Mozilla and Google force businesses to use Internet Explorer
Rapid updates, manageability gaps make Chrome and especially Firefox tough to accept for large businesses with managed networks and stability concerns.
In my experience dealing with businesses, it's rare to find them using anything other than Internet Explorer as their preferred web browser, and no surprise why. The other major browsers make life really hard for IT support. Whatever your opinion, it's way easier to support IE in an enterprise than Firefox or Chrome.
Firefox especially. It's old news that Mozilla doesn't have a manageable install version (a .MSI file) and they're not interested in creating one. This alone makes deployment and patching much harder than with IE, whose updates come out automatically through WSUS and other patch management systems.
So we already knew that Mozilla was uninterested in the needs of enterprise administrators, but just to make sure, Mozilla's Asa Dotzler (pictured nearby) announced as much to the public: Enterprise has never been (and I'll argue, shouldn't be) a focus of ours.
Google is different. They have gone to some effort to accommodate the needs of business, such as by providing a .MSI version and creating group policies that allow administrators to control installation and updating. They're minimal settings; IE has extensive group policy support that allows administrators, for example, to control home pages and security settings. But at least there's something there.
But where both Firefox and Chrome fail enterprises is in the simple frequency with which they update their products. When Firefox 5 was released the other day I was curious and looked it up: It was less than 3 months since Firefox 4 had been released. This after pretty long life spans for the 2.x and 3.x generations. And Mozilla has made it clear that they will be keeping up this new, rapid pace. You might call it the Netscaping of Mozilla.
Google has Mozilla beat hands-down though. The first stable release of Chrome was on December 11, 2008. Version 12, the current stable release, went out on June 7, 2011. That's an average of 75 2/3 days between stable releases. This is why I don't bother with the "unstable" beta and dev releases.
Read the blog on which Asa Dotzler was commenting: The author relates the story of a guy who is trying, sincerely, to help 500,000 corporate users run Firefox. It's not easy to manage that many computers dude! He's been hard at work for some time getting the rollout to Firefox 4.0 going, and now Firefox 5 is out and with it the really bad news: Firefox 4 has reached its end of life, less than 3 months after being released. This will be SOP from now on: When Firefox n is released, Firefox n-1 will be EOL'd. This is, of course, how Google handles it too. Once a version goes stable, the previous version goes in the garbage.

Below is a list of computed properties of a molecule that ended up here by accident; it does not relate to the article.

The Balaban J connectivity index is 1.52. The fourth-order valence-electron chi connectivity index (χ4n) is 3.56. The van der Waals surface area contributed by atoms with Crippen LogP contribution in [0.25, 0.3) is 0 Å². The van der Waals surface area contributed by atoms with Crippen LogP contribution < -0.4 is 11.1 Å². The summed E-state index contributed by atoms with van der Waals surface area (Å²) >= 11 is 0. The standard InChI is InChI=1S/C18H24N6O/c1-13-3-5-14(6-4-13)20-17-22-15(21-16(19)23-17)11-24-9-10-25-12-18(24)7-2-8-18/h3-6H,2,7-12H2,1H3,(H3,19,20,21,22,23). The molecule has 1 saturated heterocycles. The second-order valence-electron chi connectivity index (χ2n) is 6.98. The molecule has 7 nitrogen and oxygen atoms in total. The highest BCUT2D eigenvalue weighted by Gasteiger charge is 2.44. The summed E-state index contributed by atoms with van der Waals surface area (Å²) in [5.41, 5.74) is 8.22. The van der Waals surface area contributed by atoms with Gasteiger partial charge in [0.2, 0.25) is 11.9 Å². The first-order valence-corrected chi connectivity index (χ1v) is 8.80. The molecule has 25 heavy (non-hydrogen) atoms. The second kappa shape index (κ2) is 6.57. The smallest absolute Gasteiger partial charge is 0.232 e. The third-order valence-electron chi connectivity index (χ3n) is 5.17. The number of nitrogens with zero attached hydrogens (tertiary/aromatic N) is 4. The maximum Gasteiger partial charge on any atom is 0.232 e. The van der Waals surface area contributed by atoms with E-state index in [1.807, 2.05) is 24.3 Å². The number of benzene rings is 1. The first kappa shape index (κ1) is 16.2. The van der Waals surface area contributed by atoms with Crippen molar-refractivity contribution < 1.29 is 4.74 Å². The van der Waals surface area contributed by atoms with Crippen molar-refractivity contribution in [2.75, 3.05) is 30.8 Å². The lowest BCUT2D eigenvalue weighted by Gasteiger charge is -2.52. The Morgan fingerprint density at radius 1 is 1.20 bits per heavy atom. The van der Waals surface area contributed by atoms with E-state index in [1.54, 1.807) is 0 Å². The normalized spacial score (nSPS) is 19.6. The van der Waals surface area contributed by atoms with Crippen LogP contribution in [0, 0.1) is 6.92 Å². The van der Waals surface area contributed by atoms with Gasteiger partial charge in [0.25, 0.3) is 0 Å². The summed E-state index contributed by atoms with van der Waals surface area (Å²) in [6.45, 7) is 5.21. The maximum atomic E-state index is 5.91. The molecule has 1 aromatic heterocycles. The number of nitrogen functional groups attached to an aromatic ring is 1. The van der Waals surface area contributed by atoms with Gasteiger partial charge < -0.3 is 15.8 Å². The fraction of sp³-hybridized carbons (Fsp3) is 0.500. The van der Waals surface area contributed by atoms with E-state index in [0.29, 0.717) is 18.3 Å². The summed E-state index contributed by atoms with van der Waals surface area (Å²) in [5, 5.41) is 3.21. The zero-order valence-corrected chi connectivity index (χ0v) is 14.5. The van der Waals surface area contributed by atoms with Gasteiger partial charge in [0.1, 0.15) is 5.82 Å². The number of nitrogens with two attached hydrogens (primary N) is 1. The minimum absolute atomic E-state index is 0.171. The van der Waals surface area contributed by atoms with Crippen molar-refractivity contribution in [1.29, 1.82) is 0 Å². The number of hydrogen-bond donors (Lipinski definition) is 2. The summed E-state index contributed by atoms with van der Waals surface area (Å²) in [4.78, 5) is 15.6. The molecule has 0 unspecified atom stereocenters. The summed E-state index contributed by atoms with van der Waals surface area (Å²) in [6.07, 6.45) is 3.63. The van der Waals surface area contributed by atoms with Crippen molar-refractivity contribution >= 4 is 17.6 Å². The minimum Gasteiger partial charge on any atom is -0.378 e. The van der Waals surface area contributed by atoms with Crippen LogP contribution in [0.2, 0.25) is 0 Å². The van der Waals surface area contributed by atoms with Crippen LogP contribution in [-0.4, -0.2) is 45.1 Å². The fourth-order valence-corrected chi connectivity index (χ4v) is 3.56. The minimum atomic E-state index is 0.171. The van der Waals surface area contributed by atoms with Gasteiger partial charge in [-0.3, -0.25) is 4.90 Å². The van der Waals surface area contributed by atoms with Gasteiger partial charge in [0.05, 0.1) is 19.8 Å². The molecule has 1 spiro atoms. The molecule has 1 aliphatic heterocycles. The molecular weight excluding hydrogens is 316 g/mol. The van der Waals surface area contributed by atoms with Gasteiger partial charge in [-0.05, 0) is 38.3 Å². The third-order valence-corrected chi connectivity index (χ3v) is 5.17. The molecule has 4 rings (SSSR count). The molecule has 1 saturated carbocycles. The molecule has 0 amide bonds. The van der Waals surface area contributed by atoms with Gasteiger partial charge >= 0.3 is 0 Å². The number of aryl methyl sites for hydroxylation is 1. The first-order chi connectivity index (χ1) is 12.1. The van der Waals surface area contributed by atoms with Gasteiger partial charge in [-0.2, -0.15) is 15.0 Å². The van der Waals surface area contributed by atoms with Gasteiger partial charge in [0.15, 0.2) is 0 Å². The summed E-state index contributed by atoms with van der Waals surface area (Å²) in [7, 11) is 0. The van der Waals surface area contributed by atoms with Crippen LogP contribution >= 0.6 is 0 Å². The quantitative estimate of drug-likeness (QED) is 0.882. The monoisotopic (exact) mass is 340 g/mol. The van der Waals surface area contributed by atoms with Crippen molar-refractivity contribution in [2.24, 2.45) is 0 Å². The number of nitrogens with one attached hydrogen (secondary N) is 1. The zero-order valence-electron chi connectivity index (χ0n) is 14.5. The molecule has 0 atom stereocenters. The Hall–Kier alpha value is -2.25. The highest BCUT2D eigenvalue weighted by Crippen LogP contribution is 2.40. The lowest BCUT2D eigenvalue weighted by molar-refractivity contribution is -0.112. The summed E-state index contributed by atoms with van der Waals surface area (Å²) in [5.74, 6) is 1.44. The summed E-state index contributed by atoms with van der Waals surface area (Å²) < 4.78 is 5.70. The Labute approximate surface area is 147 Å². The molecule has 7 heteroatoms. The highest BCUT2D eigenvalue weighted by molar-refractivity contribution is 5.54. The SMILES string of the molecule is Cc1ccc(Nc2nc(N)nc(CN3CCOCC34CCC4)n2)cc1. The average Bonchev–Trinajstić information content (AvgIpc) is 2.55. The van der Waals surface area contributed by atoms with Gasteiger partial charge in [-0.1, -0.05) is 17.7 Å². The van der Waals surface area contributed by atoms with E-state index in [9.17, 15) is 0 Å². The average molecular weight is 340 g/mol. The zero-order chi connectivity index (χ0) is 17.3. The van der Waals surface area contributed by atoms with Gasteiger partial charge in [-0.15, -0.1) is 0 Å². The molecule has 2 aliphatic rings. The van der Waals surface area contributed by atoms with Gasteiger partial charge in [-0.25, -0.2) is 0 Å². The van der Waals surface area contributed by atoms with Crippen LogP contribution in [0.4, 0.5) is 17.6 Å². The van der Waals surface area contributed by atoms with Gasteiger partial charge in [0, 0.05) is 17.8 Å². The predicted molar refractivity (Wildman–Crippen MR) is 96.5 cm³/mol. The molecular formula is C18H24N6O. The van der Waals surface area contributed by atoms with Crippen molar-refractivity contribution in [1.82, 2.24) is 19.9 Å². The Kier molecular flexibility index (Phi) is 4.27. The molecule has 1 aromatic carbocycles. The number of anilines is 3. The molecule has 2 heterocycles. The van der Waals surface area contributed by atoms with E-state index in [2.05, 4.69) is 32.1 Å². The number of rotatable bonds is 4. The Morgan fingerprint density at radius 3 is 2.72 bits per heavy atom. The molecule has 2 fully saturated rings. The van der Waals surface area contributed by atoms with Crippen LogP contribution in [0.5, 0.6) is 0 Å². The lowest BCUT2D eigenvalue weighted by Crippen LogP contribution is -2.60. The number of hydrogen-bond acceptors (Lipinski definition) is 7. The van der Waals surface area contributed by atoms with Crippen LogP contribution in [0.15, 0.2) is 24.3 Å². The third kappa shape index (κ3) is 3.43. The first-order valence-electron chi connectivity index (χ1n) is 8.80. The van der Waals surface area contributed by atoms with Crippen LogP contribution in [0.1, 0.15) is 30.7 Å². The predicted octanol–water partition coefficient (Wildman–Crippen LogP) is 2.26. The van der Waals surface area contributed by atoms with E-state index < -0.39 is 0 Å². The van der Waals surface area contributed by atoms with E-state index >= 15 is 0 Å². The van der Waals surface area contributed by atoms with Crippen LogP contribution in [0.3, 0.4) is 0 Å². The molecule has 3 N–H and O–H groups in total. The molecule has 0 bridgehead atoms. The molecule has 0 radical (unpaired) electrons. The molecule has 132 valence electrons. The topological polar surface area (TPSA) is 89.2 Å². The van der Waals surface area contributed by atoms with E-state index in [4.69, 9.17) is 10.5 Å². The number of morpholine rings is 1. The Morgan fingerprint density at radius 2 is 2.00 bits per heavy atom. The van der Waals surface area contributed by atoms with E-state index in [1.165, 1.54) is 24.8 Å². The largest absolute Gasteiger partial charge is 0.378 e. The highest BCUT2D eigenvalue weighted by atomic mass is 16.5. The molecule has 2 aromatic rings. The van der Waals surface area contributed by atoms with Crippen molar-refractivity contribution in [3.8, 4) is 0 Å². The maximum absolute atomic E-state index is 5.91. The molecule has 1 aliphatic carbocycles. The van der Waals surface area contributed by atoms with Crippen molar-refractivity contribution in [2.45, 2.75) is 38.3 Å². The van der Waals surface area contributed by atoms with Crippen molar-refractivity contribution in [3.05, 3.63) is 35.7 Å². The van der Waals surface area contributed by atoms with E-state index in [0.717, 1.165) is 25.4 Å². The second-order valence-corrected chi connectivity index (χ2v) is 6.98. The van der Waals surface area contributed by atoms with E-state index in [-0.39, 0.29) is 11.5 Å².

The guy in the blog feels like he has a big knife with a Mozilla logo on it digging deep into his back and I don't blame him. You and I on our personal computers can just decide to update something on a whim, but the guy in the blog claims to have thousands of internal apps running on his 500,000 Firefox 3.6 desktops and Mozilla has just told him they don't care about his problems.
On the other side of things, look at how Microsoft handles these things. They are currently supporting 4 major versions of Internet Explorer, and the number is likely to go up. They have committed to support Internet Explorer 6 into April of 2014, part of their commitment to support Windows XP till then which is, if you ask me, accommodating to such an extreme as to be irresponsible. They are, at the same time, conducting a campaign to persuade people not to use IE6. In the time before IE6 gets offed, Microsoft is likely to release IE10 and maybe IE11.
Why does Microsoft have such incredibly long support cycles? Because enterprises demand them. They want stability and predictability so that they can plan. It's the exact opposite of the strategy chosen by Google and, especially, Mozilla.
Larry Seltzer is a freelance writer and consultant, dealing mostly with security matters. He has written recently for Infoworld, eWEEK, Dr. Dobb's Journal, and is a Contributing Editor at PC Magazine and author of their Security Watch blog. He has also written for Symantec Authentication (formerly VeriSign) and Lumension's Intelligent Whitelisting site.